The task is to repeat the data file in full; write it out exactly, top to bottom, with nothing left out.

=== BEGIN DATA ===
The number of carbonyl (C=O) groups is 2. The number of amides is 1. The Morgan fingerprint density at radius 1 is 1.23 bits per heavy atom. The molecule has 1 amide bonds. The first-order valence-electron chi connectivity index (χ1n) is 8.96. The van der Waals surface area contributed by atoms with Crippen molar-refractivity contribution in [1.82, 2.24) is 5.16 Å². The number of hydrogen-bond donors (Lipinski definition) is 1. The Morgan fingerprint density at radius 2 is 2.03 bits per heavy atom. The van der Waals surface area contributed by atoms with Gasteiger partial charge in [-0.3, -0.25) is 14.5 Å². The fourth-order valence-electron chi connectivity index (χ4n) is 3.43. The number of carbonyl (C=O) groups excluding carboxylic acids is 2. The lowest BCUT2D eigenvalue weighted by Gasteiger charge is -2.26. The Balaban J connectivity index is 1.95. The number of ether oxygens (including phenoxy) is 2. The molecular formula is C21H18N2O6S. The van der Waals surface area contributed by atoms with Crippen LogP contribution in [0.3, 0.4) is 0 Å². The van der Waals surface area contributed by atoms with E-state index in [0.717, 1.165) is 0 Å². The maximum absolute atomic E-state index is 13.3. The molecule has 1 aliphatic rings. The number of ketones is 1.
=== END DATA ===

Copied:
The number of carbonyl (C=O) groups is 2. The number of amides is 1. The Morgan fingerprint density at radius 1 is 1.23 bits per heavy atom. The molecule has 1 amide bonds. The first-order valence-electron chi connectivity index (χ1n) is 8.96. The van der Waals surface area contributed by atoms with Crippen molar-refractivity contribution in [1.82, 2.24) is 5.16 Å². The number of hydrogen-bond donors (Lipinski definition) is 1. The Morgan fingerprint density at radius 2 is 2.03 bits per heavy atom. The van der Waals surface area contributed by atoms with Gasteiger partial charge in [-0.3, -0.25) is 14.5 Å². The fourth-order valence-electron chi connectivity index (χ4n) is 3.43. The number of carbonyl (C=O) groups excluding carboxylic acids is 2. The lowest BCUT2D eigenvalue weighted by Gasteiger charge is -2.26. The Balaban J connectivity index is 1.95. The number of ether oxygens (including phenoxy) is 2. The molecular formula is C21H18N2O6S. The van der Waals surface area contributed by atoms with Crippen LogP contribution in [0.3, 0.4) is 0 Å². The van der Waals surface area contributed by atoms with E-state index in [0.717, 1.165) is 0 Å². The maximum absolute atomic E-state index is 13.3. The molecule has 1 aliphatic rings. The number of ketones is 1.